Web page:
Friday, January 30, 2015

Reading René Herse: the Bikes, the Builder, the Riders

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It is oversized. It is heavy. And it is strikingly beautiful. Which perhaps explains my initial impression that René Herse: the Bikes, the Builder, the Riders was a lavish coffee table book. Inside this exuberant tome, I expected to find an extensive collection of historical photographs, tied together with snippets of text in a tasteful, neutral font - just enough to provide a bit of background. But the old adage of not judging a book by its cover (or size, or heft?) holds true here, and then some. Jan Heine's labour-intensive creation is, so to speak, above category. In part meticulous scholarly research, in part engaging historical narrative, and in part analysis of a cross-section of the bicycle industry, this book could stand on its own without a single illustration - let alone the 450 it actually contains.

Wednesday, January 28, 2015

Of Meat and Muscle

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Back when I was in elementary school, our science teacher - in what, retrospectively, seems like a rather risky endeavour - decided to teach us about dissection. So one morning she brought in a metal tray piled high with dead baby sharks. We were shown how to slice up the unfortunate, thawing creatures, then handed a list of organs and things to identify. As we busied ourselves with this task - some eagerly, others queasily, and a few downright bawling (did I mention this was elementary school?) - the teacher walked around to check on our progress. She stopped at my desk to find me frozen with a look of despair on my face.

Monday, January 26, 2015

A Nod and a Shake: On Cultural Subtleties and Non-Verbal Greetings

Chris Sharp
Whether we're passing motorists, pedestrians, or other cyclists whose presence we wish to mark with friendly acknowledgement, we are all well versed in the art of the silent greeting. It would hardly make sense to shout "hello" across the road after all; it would only get drowned out by the street noise. In its place we employ a set of standard non-verbal behaviours to communicate acknowledgement or recognition. Typically, this will be a wave of the hand, or a nod. A straightforward enough affair.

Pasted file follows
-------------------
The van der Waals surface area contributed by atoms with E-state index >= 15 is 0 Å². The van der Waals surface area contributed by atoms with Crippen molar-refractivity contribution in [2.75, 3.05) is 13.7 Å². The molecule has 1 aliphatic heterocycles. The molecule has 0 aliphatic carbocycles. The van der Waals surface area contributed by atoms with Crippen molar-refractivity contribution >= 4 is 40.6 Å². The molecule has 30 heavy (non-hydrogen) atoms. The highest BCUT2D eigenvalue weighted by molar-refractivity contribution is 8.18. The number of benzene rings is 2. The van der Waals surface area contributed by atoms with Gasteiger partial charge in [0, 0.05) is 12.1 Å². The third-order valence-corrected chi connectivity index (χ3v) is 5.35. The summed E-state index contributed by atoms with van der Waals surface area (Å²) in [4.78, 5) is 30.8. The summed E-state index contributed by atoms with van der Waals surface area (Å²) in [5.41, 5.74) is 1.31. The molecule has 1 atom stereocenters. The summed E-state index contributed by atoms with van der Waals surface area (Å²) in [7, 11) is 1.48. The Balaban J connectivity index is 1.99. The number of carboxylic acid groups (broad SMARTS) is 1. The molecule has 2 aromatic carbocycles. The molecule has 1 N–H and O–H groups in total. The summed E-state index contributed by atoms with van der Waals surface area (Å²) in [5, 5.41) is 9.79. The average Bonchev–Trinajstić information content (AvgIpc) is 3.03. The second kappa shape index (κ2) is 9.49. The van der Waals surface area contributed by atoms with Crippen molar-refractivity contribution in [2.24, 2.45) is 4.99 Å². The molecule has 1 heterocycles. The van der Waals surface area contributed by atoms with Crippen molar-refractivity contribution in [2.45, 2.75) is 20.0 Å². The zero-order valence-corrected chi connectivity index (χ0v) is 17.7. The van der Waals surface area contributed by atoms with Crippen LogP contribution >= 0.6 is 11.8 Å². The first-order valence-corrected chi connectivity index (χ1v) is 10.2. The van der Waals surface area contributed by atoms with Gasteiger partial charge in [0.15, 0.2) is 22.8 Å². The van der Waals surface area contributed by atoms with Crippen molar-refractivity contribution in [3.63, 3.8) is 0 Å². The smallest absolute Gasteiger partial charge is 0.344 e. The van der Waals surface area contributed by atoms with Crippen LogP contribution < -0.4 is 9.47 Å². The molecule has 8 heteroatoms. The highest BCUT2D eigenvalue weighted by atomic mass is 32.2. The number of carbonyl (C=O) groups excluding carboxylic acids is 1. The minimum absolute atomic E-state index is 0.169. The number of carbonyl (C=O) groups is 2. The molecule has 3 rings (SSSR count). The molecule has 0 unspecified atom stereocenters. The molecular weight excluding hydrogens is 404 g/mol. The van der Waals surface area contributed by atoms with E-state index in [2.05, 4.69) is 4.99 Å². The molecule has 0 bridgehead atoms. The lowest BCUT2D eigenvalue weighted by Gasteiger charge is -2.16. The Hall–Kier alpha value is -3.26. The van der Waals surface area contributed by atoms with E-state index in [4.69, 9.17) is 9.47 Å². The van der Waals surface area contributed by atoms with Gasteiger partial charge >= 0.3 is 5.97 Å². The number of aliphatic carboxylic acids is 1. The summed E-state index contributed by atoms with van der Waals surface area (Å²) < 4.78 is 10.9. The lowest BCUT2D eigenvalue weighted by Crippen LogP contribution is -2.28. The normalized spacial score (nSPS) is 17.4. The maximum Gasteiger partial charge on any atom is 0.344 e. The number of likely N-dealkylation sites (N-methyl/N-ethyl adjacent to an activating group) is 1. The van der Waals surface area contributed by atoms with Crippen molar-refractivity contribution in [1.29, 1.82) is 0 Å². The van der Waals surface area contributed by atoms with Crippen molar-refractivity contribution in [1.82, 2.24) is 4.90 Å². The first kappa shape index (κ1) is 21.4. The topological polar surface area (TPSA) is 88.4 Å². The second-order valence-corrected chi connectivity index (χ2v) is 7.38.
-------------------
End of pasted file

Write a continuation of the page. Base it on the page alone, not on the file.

Tuesday, January 20, 2015

Making It

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Among the people I know who have tried their hand at making a bicycle frame, I've observed a curious trend: After completing the project, most did not build up their bike straight away. In fact, some still have the bare frame hanging up on a wall years later, with only the vaguest of plans, if any, to turn it into a ridable bike. I did not understand it. I would have thought they'd be eager to ride the bike they made with their own hands. But that was before I went through the process myself - before I too felt the postpartum/PTSD-like aftermath of the framebuilding experience. For someone who is neither mechanically inclined nor endowed with physical strength, building a bicycle frame from scratch can be difficult, exhausting and, in truth, demoralising. In our culture of can-do, we perpetuate a myth that creativity and effort in of themselves will necessarily fill us with pride - that even if we do a lackluster job and our teacher holds our hand the whole way through, that portion of our psyche that is the internalised supportive parent will accept our blotchy finger paintings, saggy papier-mâché vases, and crooked macaroni picture frames with utter delight. Everyone gets a star! In reality, the act of making can fill us with shame and an acute awareness of our limitations. We come up against our own boundaries, and, instead of turning away as we'd normally do, we are then forced to spend time chafing against them only to reaffirm their steadfastness. It's uncomfortable territory to hang out in; an experience we'd soon rather forget. Except that we now have a memento of it! This may go some way toward explaining why it was 20 months before the frame I made, with the help of master builder Mike Flanigan, became a ridable bicycle.

Friday, January 16, 2015

In Mixed Company

Bikes of Westport